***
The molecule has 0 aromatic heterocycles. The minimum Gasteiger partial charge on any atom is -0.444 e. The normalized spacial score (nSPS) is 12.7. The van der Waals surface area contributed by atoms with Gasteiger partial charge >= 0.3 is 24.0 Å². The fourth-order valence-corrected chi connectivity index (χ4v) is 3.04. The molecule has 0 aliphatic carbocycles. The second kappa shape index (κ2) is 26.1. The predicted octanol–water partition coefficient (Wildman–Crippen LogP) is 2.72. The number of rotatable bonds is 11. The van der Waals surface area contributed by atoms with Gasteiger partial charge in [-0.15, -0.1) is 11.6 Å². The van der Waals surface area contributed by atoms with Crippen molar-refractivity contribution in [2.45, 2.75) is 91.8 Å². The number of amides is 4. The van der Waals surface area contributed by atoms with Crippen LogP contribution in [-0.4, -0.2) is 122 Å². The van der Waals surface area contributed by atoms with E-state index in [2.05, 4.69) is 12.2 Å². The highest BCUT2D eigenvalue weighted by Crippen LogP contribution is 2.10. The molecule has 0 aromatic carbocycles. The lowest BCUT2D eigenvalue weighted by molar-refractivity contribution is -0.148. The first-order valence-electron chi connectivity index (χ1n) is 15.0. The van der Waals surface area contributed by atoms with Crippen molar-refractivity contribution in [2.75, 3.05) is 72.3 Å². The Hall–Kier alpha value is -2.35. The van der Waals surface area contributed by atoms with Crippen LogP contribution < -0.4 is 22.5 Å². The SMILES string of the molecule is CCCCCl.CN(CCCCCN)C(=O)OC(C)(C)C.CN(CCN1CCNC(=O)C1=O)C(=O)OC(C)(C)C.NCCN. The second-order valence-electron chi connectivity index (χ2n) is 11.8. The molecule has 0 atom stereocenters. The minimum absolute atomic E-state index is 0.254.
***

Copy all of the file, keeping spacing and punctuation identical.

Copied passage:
The molecule has 0 aromatic heterocycles. The minimum Gasteiger partial charge on any atom is -0.444 e. The normalized spacial score (nSPS) is 12.7. The van der Waals surface area contributed by atoms with Gasteiger partial charge >= 0.3 is 24.0 Å². The fourth-order valence-corrected chi connectivity index (χ4v) is 3.04. The molecule has 0 aliphatic carbocycles. The second kappa shape index (κ2) is 26.1. The predicted octanol–water partition coefficient (Wildman–Crippen LogP) is 2.72. The number of rotatable bonds is 11. The van der Waals surface area contributed by atoms with Gasteiger partial charge in [-0.15, -0.1) is 11.6 Å². The van der Waals surface area contributed by atoms with Crippen molar-refractivity contribution in [2.45, 2.75) is 91.8 Å². The number of amides is 4. The van der Waals surface area contributed by atoms with Crippen LogP contribution in [-0.4, -0.2) is 122 Å². The van der Waals surface area contributed by atoms with E-state index in [2.05, 4.69) is 12.2 Å². The highest BCUT2D eigenvalue weighted by Crippen LogP contribution is 2.10. The molecule has 0 aromatic carbocycles. The lowest BCUT2D eigenvalue weighted by molar-refractivity contribution is -0.148. The first-order valence-electron chi connectivity index (χ1n) is 15.0. The van der Waals surface area contributed by atoms with Crippen molar-refractivity contribution in [2.75, 3.05) is 72.3 Å². The Hall–Kier alpha value is -2.35. The van der Waals surface area contributed by atoms with Crippen LogP contribution < -0.4 is 22.5 Å². The SMILES string of the molecule is CCCCCl.CN(CCCCCN)C(=O)OC(C)(C)C.CN(CCN1CCNC(=O)C1=O)C(=O)OC(C)(C)C.NCCN. The second-order valence-electron chi connectivity index (χ2n) is 11.8. The molecule has 0 atom stereocenters. The minimum absolute atomic E-state index is 0.254.